Space Music: Parliament Funkadelic and the P-Funk Mothership

Starchild (George Clinton) emerges from the P-Funk Mothership. (Image courtesy Casablanca Records)

At this point in the Space Music series, we must turn our attention to the P-Funk Mothership AKA the Holy Mothership. You probably know this as the vaguely Apollo-esque UFO that P-funk icon George Clinton emerged from onstage during live performances of Parliament Funkadelic. But it is so much more.

The P-funk mythos is rich and complicated, but allow me to summarize what we know. In 1975, a being known as Starchild descended to Earth in the Mothership on a mission to bring funk to the human race. Starchild, however, was but an agent of one Dr. Funkenstein, a funk mastermind from beyond the stars. And as it turns out, the secrets of the funk were on Earth all along, hidden in pyramids by ancient funkanauts until such time as humans were ready to reclaim their secrets. In an effort to deliver the salvation of funk to everyone on Earth, Dr. Funkenstein created a race of clones to deliver the message. [youtube=]

As the above promotional video illustrates, the P-Funk theology has its own villains as well, in the form of Sir Nose D'Voidoffunk master of the diabolical Placebo Syndrome, which causes people to stop thinking and dancing. Nose's aim is to put our minds to sleep, forcing us into a mental/spiritual "Zone of Zero Funkativity" -- a sort of entropy of groove. Oh yeah, the forces of Funk win out in the end, but the forces of unfunk returned again (this time underwater) in "The Motor Booty Affair." There's even another cartoon.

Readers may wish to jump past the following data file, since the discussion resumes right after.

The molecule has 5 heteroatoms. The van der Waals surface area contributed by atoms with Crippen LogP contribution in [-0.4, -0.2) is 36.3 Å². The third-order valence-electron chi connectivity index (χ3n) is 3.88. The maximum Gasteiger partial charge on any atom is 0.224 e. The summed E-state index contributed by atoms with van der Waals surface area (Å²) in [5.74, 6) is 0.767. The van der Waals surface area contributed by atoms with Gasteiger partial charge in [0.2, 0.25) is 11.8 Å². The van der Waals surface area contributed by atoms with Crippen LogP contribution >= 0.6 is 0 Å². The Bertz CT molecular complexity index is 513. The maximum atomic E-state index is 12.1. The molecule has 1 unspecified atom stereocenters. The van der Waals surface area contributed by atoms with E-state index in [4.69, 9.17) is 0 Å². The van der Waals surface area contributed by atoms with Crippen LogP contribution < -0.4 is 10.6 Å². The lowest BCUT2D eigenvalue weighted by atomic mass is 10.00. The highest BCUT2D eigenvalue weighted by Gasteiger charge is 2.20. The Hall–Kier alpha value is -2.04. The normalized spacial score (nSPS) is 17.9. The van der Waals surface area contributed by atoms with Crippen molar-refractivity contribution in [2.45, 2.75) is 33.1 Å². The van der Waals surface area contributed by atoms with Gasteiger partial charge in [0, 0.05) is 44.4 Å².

Now, I know what you're thinking: Isn't all of this just a psychedelic Afrofuturist metaphor for African American liberation in 20th century? Isn't the Mothership just a product of space race and UFO enthusiasm? Sure, that's a valid claim. And if you really want to get into the religious and philopshic elements of P-Funk, you should wade into Brian Benson's "Transcefunkadentalism" and Scot Hacker's "The Cosmology of P-Funk."

But this is a science blog, people, and we're going to talk the science of the P-funk Mothership. Let's look at the details:

Parliament bassist Bootsy Collins funks it up. And yes, he has a Twitter account. Click to experience it. (Paul Bergen/Redferns/Getty Images)

Funky Ancient Astronauts: You may giggle at the notion of P-funk, platform shoe-wearing space men visiting primordial man, but I guarantee you that members of the Center for Ancient Alien Research do not. While certainly not the most scientifically accepted way of viewing the technological ascent of man, the theory isn't without its supporters. In 1966, Carl Sagan even chimed in, speculating that the possibility of historic extraterrestrial contact might be worth further examination. Just consider the ancient Shak?kidog? Dog? figurine: goddess, space suited alien or delirious funky priest from the Chocolate Milky Way Galaxy? You be the judge.